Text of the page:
Happy is he who still loves something he loved in the nursery: He has not been broken in two by time; he is not two men, but one, and he has saved not only his soul but his life.
Gilbert K. Chesterton

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6 Stars IFReview Rating Screen

IFReviewed by Jacqueline A. Lott on 2006-07-21 07:15 

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Edward Floren


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IFR Overall Rating
6 Stars IFR Overall Rating
Great intro. It’s amazing how an author can evoke an emotional response in a mere 215 words.

The path to the core of the story is unfamiliar and nontraditional, yet strangely intuitive. My character seems to know exactly where to go, which pleases me immensely.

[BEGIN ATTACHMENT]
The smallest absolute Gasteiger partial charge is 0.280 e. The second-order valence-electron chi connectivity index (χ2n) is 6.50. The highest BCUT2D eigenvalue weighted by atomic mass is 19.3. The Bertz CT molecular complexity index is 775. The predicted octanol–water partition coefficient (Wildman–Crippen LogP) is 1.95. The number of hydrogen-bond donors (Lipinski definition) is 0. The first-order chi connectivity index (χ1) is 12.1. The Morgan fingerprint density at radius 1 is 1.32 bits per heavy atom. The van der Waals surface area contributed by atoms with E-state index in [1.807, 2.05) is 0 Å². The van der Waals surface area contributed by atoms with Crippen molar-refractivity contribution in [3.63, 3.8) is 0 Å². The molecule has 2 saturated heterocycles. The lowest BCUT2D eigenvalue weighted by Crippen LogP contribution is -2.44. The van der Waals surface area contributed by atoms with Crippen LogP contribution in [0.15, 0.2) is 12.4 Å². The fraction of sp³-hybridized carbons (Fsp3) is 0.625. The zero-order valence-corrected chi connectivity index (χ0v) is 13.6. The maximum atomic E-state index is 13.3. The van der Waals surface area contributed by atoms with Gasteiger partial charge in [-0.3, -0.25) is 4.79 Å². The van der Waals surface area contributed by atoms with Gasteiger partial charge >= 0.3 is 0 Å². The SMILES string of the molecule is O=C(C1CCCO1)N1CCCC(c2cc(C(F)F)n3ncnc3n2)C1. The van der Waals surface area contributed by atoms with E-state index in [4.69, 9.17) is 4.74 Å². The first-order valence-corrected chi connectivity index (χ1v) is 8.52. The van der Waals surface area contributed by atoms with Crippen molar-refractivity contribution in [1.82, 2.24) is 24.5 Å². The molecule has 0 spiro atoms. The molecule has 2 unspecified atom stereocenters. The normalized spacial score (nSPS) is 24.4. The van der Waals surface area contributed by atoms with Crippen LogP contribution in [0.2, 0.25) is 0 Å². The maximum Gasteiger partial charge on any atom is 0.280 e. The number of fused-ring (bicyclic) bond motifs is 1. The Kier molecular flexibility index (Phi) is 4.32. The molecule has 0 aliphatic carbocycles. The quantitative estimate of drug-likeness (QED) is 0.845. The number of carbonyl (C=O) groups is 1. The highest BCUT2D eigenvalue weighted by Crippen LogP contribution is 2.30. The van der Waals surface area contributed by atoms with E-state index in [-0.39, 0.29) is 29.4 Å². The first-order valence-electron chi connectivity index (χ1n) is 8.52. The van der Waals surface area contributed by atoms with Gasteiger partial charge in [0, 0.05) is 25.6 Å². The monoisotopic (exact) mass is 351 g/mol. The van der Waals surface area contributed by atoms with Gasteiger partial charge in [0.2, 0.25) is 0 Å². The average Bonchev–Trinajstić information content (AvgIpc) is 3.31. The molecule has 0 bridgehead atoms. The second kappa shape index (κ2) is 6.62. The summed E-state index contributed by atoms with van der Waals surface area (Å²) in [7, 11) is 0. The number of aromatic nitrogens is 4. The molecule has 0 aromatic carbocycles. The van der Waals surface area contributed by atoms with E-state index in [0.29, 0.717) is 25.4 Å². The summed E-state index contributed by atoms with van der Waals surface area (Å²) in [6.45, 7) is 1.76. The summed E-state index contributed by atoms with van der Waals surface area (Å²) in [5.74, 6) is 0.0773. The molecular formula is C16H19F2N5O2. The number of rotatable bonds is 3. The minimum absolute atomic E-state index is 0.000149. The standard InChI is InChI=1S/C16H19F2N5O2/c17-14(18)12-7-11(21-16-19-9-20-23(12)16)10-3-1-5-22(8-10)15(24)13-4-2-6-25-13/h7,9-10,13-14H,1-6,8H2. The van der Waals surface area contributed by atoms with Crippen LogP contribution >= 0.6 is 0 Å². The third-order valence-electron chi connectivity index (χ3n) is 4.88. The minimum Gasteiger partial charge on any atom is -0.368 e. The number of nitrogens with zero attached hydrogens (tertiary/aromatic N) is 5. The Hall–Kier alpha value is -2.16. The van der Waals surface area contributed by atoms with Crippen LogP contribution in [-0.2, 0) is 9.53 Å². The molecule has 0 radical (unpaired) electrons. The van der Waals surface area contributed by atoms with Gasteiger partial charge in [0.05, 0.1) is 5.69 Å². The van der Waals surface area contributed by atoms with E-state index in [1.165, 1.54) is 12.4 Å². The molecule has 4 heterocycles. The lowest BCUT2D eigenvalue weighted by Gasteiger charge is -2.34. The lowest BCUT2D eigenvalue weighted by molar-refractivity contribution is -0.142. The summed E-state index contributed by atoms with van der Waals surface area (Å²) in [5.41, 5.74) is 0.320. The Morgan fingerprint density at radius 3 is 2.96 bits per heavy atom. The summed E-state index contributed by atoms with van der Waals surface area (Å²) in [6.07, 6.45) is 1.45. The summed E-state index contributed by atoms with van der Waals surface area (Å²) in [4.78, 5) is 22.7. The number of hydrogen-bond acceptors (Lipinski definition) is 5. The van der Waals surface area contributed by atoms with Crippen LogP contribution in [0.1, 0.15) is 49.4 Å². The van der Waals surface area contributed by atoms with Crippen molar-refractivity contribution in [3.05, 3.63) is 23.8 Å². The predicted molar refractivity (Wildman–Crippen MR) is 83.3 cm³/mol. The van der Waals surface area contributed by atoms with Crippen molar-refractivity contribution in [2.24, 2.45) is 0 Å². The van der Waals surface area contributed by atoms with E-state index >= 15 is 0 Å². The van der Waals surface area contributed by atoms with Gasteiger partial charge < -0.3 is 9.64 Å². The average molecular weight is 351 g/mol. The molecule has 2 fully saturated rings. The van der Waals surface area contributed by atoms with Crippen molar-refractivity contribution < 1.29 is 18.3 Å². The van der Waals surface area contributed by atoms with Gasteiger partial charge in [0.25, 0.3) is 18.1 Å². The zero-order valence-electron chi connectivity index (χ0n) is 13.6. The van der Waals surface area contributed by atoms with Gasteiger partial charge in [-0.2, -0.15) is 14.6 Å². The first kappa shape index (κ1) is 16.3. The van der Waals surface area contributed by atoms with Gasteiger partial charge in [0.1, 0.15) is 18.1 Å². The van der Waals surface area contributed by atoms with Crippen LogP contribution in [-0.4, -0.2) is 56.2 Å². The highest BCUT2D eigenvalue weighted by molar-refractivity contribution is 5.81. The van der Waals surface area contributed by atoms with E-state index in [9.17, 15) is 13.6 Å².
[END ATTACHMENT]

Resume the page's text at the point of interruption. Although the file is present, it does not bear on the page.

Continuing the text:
Now the story is getting scary. It must have been written by someone my own age, because as a child I loved the same things. Subsequently, the story hits home with me in a way that it may not with other judges in this competition. I really enjoyed the memories of the PC’s childhood; like the introduction of the game, these passages were well written and complete. The rest of the game, though, seemed thin, as if it lacked the attention and detail that the author offered up elsewhere. Ultimately, the game left me wanting more and better Screen Scenes. A nice concept overall, but I felt like I played two games here, and only one of them was complete. So much potential, and yet only half of it is realized. I wish that there had been more.

Jacqueline A. Lott Profile

Name Jacqueline A. Lott
Gender Female